I never complain about Canada’s long, snowy winter as there is nothing I enjoy more than spending a day, or even better, a weekend on the ski slopes. After a stressful and sedentary working week, hitting the hills is a great way to relax the mind and exercise the body. Although skiing is great for your mental and physical health, it is a sport that is very tough on your feet and ankles as they bear the brunt of your workout, helping you make sharp turns, navigate bumps and come to a stop at the end of a fast run. To reduce the risk of blisters, bruises and more serious injury it is essential you wear properly fitted boots.
Whether you are renting ski boots for the day or buying a new pair for the season, look for ones that fit snugly over your ski socks. Although ski boots are by nature restrictive, and are not designed to allow you to walk normally, they should feel comfortable so spend time trying on different brands. Boots that are too tight will cause blisters, may limit the movement of your foot and hurt your toes. Boots that are too loose will not hold your foot and ankle in place, increasing your chance of sustaining a sprain or fracture.
Boots for snowboarding are softer and less restrictive – they must be sturdy and flexible so you can direct your board, jump and do acrobatics – but fit is equally important. As snowboarding boots provide less protection than ski boots, snowboarding has a higher risk of foot injuries.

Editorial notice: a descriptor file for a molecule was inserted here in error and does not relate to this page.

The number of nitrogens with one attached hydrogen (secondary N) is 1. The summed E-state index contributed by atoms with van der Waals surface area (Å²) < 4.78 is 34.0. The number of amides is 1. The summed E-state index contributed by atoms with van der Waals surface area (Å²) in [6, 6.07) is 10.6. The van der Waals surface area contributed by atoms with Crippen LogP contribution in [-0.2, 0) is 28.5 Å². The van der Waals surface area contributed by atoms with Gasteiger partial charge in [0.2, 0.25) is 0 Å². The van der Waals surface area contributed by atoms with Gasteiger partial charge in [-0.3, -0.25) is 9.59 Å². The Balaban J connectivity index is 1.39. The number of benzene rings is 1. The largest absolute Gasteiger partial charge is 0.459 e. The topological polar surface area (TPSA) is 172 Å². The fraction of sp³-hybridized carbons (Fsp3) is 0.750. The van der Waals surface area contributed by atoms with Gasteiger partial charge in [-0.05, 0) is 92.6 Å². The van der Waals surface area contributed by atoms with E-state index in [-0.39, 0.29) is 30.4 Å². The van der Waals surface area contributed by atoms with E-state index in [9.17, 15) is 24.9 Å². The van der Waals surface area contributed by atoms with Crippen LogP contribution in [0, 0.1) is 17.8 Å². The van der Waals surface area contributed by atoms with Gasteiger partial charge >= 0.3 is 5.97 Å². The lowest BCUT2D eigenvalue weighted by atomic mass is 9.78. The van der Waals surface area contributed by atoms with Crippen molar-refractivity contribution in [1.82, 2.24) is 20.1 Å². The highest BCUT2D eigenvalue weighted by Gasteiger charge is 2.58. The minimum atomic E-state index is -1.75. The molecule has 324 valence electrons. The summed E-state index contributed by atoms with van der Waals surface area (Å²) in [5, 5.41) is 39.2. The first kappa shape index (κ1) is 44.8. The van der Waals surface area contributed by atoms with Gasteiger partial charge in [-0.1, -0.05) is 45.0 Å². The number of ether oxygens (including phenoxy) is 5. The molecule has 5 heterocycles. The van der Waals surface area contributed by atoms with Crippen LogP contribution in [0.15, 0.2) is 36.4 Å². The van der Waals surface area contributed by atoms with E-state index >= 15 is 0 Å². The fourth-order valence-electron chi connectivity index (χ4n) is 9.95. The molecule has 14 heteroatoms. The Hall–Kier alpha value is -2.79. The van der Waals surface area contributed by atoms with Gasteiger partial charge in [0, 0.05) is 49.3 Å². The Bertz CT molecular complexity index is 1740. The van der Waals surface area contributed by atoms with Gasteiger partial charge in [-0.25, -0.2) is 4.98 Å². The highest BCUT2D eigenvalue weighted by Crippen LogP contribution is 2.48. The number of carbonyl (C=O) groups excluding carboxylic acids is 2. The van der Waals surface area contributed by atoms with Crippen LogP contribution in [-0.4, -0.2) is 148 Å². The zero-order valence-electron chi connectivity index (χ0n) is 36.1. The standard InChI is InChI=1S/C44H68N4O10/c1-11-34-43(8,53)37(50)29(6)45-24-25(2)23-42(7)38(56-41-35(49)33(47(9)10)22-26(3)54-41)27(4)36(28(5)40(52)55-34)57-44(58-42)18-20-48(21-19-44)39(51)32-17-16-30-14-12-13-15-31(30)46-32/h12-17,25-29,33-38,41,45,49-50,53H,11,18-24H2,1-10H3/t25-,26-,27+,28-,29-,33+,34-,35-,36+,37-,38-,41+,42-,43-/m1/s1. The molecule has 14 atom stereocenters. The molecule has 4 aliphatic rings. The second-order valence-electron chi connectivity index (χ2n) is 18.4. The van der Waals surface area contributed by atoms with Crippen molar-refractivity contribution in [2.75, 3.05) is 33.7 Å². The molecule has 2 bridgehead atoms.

If you wear a foot orthotic in your street shoes be sure to try on your ski or snowboarding boots with your orthotics. However, if you don’t require a foot orthotic for daily use but ski or snowboard regularly you may benefit from a custom foot orthotic that is specifically designed to fit inside your ski boots. If appropriate for your individual biomechanics, custom foot orthotics will reduce the stress skiing places on your feet, lower your risk of injuries and improve your performance on the slopes.
Although skiing experience, technique and even socks also play an important role in your foot comfort on the slopes, if you end the day with painful, injured, cold feet you need to make some adjustments to your equipment to avoid sustaining more serious damage.
Before heading out to the slopes this season visit a good quality equipment store and get fitted with boots that are right for your individual needs. If you suffer from pre-existing foot conditions such as diabetic neuropathy, bunions, neuromas, corns or calluses, or have suffered foot pain in the past during, or following, a day of skiing book an appointment with your local Canadian Certified Pedorthist and see if a custom foot orthotic will benefit you.
By Steve Stredulinsky, C. Ped (C), Calgary, Alberta